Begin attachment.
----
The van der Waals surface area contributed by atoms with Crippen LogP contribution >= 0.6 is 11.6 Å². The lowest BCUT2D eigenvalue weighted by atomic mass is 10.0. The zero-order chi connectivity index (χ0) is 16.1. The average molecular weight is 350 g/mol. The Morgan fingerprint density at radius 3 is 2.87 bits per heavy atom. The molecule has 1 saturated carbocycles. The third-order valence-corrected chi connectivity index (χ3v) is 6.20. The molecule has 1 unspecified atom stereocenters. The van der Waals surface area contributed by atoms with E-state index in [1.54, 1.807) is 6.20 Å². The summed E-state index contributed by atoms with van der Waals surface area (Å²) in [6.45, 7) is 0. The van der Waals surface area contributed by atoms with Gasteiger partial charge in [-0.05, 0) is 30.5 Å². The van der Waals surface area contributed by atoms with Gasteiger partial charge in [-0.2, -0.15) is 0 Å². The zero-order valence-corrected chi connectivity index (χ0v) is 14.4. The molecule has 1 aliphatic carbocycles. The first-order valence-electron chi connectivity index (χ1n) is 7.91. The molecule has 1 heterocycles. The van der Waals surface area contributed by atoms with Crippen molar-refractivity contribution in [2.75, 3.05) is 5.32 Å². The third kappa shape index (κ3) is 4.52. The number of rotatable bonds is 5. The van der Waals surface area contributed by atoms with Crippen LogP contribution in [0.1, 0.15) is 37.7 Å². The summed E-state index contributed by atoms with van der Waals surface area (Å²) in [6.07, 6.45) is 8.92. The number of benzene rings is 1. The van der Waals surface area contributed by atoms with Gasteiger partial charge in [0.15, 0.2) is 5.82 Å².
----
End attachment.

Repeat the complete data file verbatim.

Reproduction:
The van der Waals surface area contributed by atoms with Crippen LogP contribution >= 0.6 is 11.6 Å². The lowest BCUT2D eigenvalue weighted by atomic mass is 10.0. The zero-order chi connectivity index (χ0) is 16.1. The average molecular weight is 350 g/mol. The Morgan fingerprint density at radius 3 is 2.87 bits per heavy atom. The molecule has 1 saturated carbocycles. The third-order valence-corrected chi connectivity index (χ3v) is 6.20. The molecule has 1 unspecified atom stereocenters. The van der Waals surface area contributed by atoms with E-state index in [1.54, 1.807) is 6.20 Å². The summed E-state index contributed by atoms with van der Waals surface area (Å²) in [6.45, 7) is 0. The van der Waals surface area contributed by atoms with Gasteiger partial charge in [-0.05, 0) is 30.5 Å². The van der Waals surface area contributed by atoms with Gasteiger partial charge in [-0.2, -0.15) is 0 Å². The zero-order valence-corrected chi connectivity index (χ0v) is 14.4. The molecule has 1 aliphatic carbocycles. The first-order valence-electron chi connectivity index (χ1n) is 7.91. The molecule has 1 heterocycles. The van der Waals surface area contributed by atoms with Crippen molar-refractivity contribution in [2.75, 3.05) is 5.32 Å². The third kappa shape index (κ3) is 4.52. The number of rotatable bonds is 5. The van der Waals surface area contributed by atoms with Crippen LogP contribution in [0.1, 0.15) is 37.7 Å². The summed E-state index contributed by atoms with van der Waals surface area (Å²) in [6.07, 6.45) is 8.92. The number of benzene rings is 1. The van der Waals surface area contributed by atoms with Gasteiger partial charge in [0.15, 0.2) is 5.82 Å².